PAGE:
Institutional investors are feeling confident in the face of a trade war that could tear a hole in their portfolios.
Eighty-seven percent of the 75 institutional investors surveyed by Wilshire Associates say they are more or “far more” prepared for a bear market than in 2007, according to a statement Monday from the consulting firm. About 95 percent of investors are at least “somewhat confident” in their readiness to steer through market volatility, while 39 percent feel “very confident,” Wilshire said.
Geopolitical events are the most likely trigger for a sustained downturn, investors said in the survey, with about 40 percent pointing to the trade dispute between U.S. and China as the “potential epicenter” of the next correction. As they position their portfolios for market tumult, Wilshire found the largest portion of investors probed about asset performance expect equities to produce the best gains over the next year.
“Since investor perceptions of preparedness for market turbulence can often differ from actual readiness, running portfolio stress tests can be a valuable technique to pre-experience an institution’s preparedness,” Steve Foresti, chief investment officer of Wilshire’s consulting unit, said in the statement. “While it is nearly impossible to predict what might trigger a sustained market correction, institutions can make sure their portfolios are well diversified to account for various risks and market scenarios.”
A breakdown in trade negotiations that leads the U.S. to impose tariffs on the rest of the goods it imports from China would cause stocks to plunge, according to a May 17 report from the chief investment office of UBS Group’s wealth management unit.
U.S real gross domestic product growth could shrink by about 0.75 to 1 percentage point under this “downside scenario,” UBS said in the report. “As a result, S&P 500 profits could be hit by 3 percent or more, causing the index to fall by 10 – 15 percent” over a six-month period.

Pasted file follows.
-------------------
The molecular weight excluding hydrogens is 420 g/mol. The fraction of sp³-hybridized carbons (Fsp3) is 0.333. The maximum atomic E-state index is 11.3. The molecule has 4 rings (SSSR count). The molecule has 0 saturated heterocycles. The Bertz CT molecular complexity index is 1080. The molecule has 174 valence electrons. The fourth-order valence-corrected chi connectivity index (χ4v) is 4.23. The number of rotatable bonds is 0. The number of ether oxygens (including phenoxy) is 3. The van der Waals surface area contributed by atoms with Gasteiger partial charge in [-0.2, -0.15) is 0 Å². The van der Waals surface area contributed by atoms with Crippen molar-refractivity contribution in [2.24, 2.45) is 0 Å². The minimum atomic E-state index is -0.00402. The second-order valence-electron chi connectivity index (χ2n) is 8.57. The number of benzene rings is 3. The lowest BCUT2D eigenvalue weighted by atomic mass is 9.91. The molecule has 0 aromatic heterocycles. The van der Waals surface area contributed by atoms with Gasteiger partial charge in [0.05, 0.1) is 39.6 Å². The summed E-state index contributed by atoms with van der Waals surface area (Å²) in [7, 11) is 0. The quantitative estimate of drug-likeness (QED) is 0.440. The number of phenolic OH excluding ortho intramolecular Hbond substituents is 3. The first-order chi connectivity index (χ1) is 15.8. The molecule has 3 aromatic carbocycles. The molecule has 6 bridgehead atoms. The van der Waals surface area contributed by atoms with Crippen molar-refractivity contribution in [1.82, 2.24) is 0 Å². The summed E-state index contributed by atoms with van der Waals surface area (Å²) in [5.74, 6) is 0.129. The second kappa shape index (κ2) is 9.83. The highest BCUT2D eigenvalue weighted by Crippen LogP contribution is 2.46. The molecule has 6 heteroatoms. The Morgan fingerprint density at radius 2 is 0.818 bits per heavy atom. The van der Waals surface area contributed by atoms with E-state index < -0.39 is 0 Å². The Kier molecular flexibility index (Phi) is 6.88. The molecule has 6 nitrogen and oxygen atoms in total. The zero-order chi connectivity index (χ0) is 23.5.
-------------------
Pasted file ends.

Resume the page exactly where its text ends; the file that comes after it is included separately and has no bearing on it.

Under the same downside case, to which UBS assigns a 30 percent probability, Chinese equities could fall by 15 percent to 20 percent as the country’s GDP loses about 1 percentage point of growth, according to the report.
“In our risk case, the U.S. administration imposes tariffs on the remaining Chinese imports after the conclusion of the hearing process around July or August,” UBS said. “Negotiations would likely take a lengthy pause and resume only when the growth outlook for both countries worsens considerably.”
The bank’s base case, viewed as having a 50 percent probability of occurring, has a more positive outcome for investment portfolios. It assumes a trade deal or truce over the next six months after a “bumpy negotiation process” that potentially causes spikes in market volatility, UBS said. In this scenario, U.S. stocks could climb as much as 7 percent over a six-month horizon, while Chinese equities could rise as much as 10 percent.
“Our baseline scenario pictures Presidents Trump and Xi meeting at the June G20 summit and agreeing to continue to negotiate,” UBS said in the report. “Beijing probably needs to give up its bid for the US to remove all tariffs at once and accept a partial unwinding of the levies, with further rollbacks subject to a review mechanism.”
According to Wilshire’s survey, about 41 percent of institutional investors expect U.S. or emerging market equity to produce the biggest returns over the next year. Fixed income was the next-most highly cited investment opportunity, with 29 percent of investors predicting international and U.S. fixed-income assets will post the greatest gains.
About 20 percent of investors think alternative assets will have the best returns over the next year, Wilshire found, while 10 percent pointed to real estate.
“Institutions are a mixed bag when it comes to what type of investments will generate best market returns in the next 12 months,” Wilshire said.